Making Evaluation Communication Inclusive: Some Accessibility Considerations by Sanela Muharemovic

Hello, AEA365 community! Liz DiLuzio here, Lead Curator of the blog. This week is Individuals Week, which means we take a break from our themed weeks and spotlight the Hot Tips, Cool Tricks, Rad Resources and Lessons Learned from any evaluator interested in sharing. Would you like to contribute to future individuals weeks? Email me at AEA365@eval.org with an idea or a draft and we will make it happen.

Please note that today’s blog was originally posted on Chris’s website.


Hello. I am Sanela Muharemovic, and I’m a research analyst in the Office of Evaluation at the World Food Programme. My team, the Research and Analytics Unit, facilitates access to evaluative data and helps to improve the use of data and analytics in WFP’s centralized evaluations.

Inspired by WFP’s Disability Inclusion Road Map, and as part of our work investing in data visualization for evaluation, we have started to reflect on how we can make our reports, briefs, slides and infographics more accessible to people with disabilities. Data visualization is a great way of efficiently conveying the results of a quantitative analysis, and smart dataviz can be a powerful communication tool. The limitation is obvious, but easily overlooked: as it is a visual tool, it excludes the blind and otherwise visually impaired readers.

Of course, visual impairment is only one of the factors leading to exclusion, and the efforts to make evaluation community disability-inclusive must go beyond. However, this is not an all or nothing situation. Every barrier you address is one person excluded less. The important thing is to start somewhere and do what you can. So what can you do?

Cool Trick

Test your dataviz for colour blindness. A red-green gradient choropleth map is very pretty, but not everyone can appreciate it equally. The inability to distinguish red and green is the most common type of colour vision deficiency. There are other types, but luckily there are applications and websites to help you both simulate how a colour-blind person will see your graphic, and resources to help you generate colour blind-friendly gradients and palettes. See Rad Resources below.

Hot Tip #1

Include alt text in all your graphics. Short for “alternative text”, alt text is a short, clear description of an image, chart, map or another visual component (even video!) that is accessible to the on-screen narrator/screen reading app, which reads it out for accessibility purposes. Of course, alt text does nothing in a printed publication, but as most evaluation products are available as online resources, alt text in fact goes a long way to making them accessible. Commonly used software like Microsoft Word, Adobe Acrobat and InDesign all support alt text. And for communication of images on social media, so do Twitter, LinkedIn and Facebook!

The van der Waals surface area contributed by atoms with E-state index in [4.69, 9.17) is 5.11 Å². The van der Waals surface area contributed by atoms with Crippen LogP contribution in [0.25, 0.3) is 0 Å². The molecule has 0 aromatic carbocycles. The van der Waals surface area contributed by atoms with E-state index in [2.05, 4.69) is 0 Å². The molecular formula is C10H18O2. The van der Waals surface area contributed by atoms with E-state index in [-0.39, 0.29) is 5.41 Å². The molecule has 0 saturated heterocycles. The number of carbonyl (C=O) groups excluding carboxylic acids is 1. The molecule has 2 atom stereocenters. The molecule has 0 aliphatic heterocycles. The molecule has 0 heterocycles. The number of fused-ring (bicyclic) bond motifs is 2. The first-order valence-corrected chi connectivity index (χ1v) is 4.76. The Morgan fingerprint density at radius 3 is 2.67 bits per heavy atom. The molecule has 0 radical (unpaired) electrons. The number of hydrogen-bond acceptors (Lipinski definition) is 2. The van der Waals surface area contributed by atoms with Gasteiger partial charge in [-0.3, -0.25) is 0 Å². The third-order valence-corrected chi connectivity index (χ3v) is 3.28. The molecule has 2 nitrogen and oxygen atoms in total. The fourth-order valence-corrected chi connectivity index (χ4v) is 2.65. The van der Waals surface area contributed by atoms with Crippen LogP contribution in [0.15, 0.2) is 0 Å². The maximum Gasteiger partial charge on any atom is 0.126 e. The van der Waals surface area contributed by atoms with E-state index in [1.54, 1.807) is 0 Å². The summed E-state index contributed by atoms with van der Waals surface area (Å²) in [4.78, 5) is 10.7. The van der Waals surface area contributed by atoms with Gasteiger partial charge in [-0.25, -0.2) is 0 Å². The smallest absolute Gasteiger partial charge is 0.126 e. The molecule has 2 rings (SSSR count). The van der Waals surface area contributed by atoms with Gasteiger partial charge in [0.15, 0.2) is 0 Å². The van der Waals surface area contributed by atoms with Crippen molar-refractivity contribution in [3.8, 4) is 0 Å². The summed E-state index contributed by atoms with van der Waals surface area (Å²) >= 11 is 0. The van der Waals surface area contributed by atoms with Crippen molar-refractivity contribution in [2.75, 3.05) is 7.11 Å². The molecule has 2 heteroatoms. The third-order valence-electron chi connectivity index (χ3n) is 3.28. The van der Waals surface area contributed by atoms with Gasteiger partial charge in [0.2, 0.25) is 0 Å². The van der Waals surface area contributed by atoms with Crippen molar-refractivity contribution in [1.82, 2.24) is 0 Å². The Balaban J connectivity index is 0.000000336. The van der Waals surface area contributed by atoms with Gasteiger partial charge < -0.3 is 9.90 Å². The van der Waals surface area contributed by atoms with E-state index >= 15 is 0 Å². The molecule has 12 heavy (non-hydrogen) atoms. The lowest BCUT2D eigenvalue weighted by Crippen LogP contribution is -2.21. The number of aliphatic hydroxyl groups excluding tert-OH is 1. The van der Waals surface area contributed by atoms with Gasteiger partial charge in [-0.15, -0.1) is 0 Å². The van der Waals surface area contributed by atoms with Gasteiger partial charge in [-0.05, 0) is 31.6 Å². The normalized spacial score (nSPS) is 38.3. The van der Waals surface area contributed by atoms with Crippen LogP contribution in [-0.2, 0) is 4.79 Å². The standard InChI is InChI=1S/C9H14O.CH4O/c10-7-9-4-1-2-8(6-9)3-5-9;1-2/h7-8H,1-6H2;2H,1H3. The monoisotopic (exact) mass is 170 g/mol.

Hot Tip #2

Use sans-serif font in your graphics titles, axis labels, value labels and other text. Serif is the short line, a “foot” or an “ear,” added at the end of each long line of a letter. Serif typeface can look very pretty in graphic design but at the cost of reduced legibility. For that reason, either replace it with sans-serif or ensure that the font size and spacing between letters are optimal for readability. For the same reason, avoid italics and bold where they compromise readability, and ensure good contrast between in-chart text and background colour.

Hot Tip #3

Avoid visual clutter. Too many components, very small components, too many colours, too many lines… not only will this make the dataviz uninterpretable, but it may distract from the rest of the report and sabotage the message being conveyed. Although this is general good practice in data visualization, it becomes especially important for communicating to visually impaired readers. 

Rad Resource #1

Coblis is an online tool that lets you upload an image and see what it looks like to people with various types of colour vision deficiency.

Rad Resource #2

Adobe Color helps you generate a colour blind-friendly palette.

Rad Resource #3

Here are some useful tips on writing good alt text for images, including describing graphs.


Do you have questions, concerns, kudos, or content to extend this aea365 contribution? Please add them in the comments section for this post on the aea365 webpage so that we may enrich our community of practice. Would you like to submit an aea365 Tip? Please send a note of interest to aea365@eval.org . aea365 is sponsored by the American Evaluation Association and provides a Tip-a-Day by and for evaluators. The views and opinions expressed on the AEA365 blog are solely those of the original authors and other contributors. These views and opinions do not necessarily represent those of the American Evaluation Association, and/or any/all contributors to this site.

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